This Secretary-General report includes eight references :) to the Women, Peace and Security agenda with a heavy focus on protection concerns. The report addresses the protection of civilians and fighting sexual violence as part of the national stabilization and reconstruction programme (P. 14) including the fact that the government launched a three-month training course for 335 police officers, including a special police for the protection of women and children (P. 16) the construction of a separate block in Makala prison in Kinshasa to house women with infants (P. 61) and a pilot training project that benefited female police officers (P. 59). Furthermore, the report discusses serious human rights violations and abuses, including rape and abductions, particularly women, for refusing to take part in forced community labour imposed by FDLR, mass rape carried out by Mayi Mayi Simba and Mayi Mayi Manu elements (P. 69) the rape of at least 11 women by FARDC soldiers confirmed by MONUSCO (P.70), and 21 children (4 girls and 17 boys) being recruited into armed groups, also, UNESCO and other partners identified 233 (12 girls and 221 boys) who had escaped or been separated from armed forces (P. 73).

Despite the noteworthy mentions already described in the previous section, this report failed to provide a gender perspective on the following matters: preparations for elections and the required financial and structural reforms, responses to new humanitarian needs, expulsion of DRC citizens from Congo, return of displaced populations, use of mobile courts, creation of islands of stability, voter registry, FDLR combatants and their dependents, and CAR refugees and IDPs. Furthermore, the report did not always use gender disaggregated data, particularly on MONUSCO’s personnel. Finally, the report does not address women’s involvement on community focal points and community protection committees for MONUSCO’s early warning alerts and MONUSCO’s focus on the protection of civilians does not mention women’s specific protection needs or the need for gender-training for the rapid reaction force.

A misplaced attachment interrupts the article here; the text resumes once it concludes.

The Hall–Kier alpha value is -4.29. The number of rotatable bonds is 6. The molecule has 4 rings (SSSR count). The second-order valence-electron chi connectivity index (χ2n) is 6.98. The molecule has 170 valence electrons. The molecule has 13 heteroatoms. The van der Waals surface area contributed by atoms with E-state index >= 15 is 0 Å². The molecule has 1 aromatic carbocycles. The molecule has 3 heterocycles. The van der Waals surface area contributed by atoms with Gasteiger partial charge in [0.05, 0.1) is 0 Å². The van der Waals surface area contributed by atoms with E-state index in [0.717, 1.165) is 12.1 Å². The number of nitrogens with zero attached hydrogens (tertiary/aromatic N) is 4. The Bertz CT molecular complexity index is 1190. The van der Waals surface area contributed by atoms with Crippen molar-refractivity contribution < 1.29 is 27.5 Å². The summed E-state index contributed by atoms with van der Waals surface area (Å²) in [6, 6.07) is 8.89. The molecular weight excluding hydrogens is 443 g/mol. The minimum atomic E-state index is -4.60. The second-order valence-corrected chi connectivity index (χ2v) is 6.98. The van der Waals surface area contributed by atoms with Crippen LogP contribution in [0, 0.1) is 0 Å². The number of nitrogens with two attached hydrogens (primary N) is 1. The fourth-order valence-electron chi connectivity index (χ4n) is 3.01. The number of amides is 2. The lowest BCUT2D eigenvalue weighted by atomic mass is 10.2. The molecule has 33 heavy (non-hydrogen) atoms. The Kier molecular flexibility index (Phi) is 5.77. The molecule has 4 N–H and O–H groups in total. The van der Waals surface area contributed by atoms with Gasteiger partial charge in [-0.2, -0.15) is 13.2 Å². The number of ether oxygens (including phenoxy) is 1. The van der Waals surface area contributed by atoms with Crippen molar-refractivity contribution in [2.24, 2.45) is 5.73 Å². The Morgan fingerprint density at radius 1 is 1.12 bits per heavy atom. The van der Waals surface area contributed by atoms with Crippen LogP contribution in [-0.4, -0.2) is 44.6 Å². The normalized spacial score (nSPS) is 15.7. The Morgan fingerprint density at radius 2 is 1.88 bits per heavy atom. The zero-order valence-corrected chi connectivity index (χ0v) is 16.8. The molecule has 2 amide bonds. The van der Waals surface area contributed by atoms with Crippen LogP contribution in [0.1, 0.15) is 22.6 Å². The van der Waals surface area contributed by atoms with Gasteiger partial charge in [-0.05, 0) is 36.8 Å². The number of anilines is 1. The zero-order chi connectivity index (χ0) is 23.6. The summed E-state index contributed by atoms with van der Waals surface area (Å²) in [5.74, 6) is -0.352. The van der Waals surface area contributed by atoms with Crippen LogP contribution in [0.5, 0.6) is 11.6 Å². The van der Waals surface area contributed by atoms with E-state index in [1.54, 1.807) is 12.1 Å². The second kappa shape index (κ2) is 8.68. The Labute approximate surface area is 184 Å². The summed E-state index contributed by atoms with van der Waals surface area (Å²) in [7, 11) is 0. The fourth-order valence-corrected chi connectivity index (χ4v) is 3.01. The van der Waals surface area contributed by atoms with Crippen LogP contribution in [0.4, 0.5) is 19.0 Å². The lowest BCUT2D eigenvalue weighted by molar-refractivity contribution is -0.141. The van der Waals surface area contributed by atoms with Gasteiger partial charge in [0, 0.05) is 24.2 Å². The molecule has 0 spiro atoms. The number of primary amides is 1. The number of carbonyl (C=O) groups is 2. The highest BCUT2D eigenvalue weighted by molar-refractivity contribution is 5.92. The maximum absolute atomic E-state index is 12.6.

In comparison to the points expressed in the March 2014 MAP[1], this report’s record is inadequate as the MAP called for: specific information on targeted attacks of any nature on women, including women human rights defenders; the impact of the humanitarian situation on women and girls; strong support for women’s protection concerns, particularly protection against sexual and gender-based violence. It also called for support for women’s participation and empowerment throughout core elements of the mission, including explicit support in the mandate for senior gender advisers and the provision of basic health and psychosocial services for women. This report failed to include all the suggestions and was primarily focused on the protection of women.

This report is on par with the previous report S/2014/157, since both referenced women, peace and security issues on several occasions throughout the text but reflected only women’s protection concerns. Some of the issues that both reports addressed include: the investigation and prosecution of crimes of sexual violence. Both reports missed an opportunity to incorporate a gender perspective into humanitarian delivery and access and the specific needs of women and girls, particularly those who are displaced.

PeaceWomen Consolidated Themes: 
General Women, Peace and Security
Security Council Agenda Geographical Topic: 
Democratic Republic of the Congo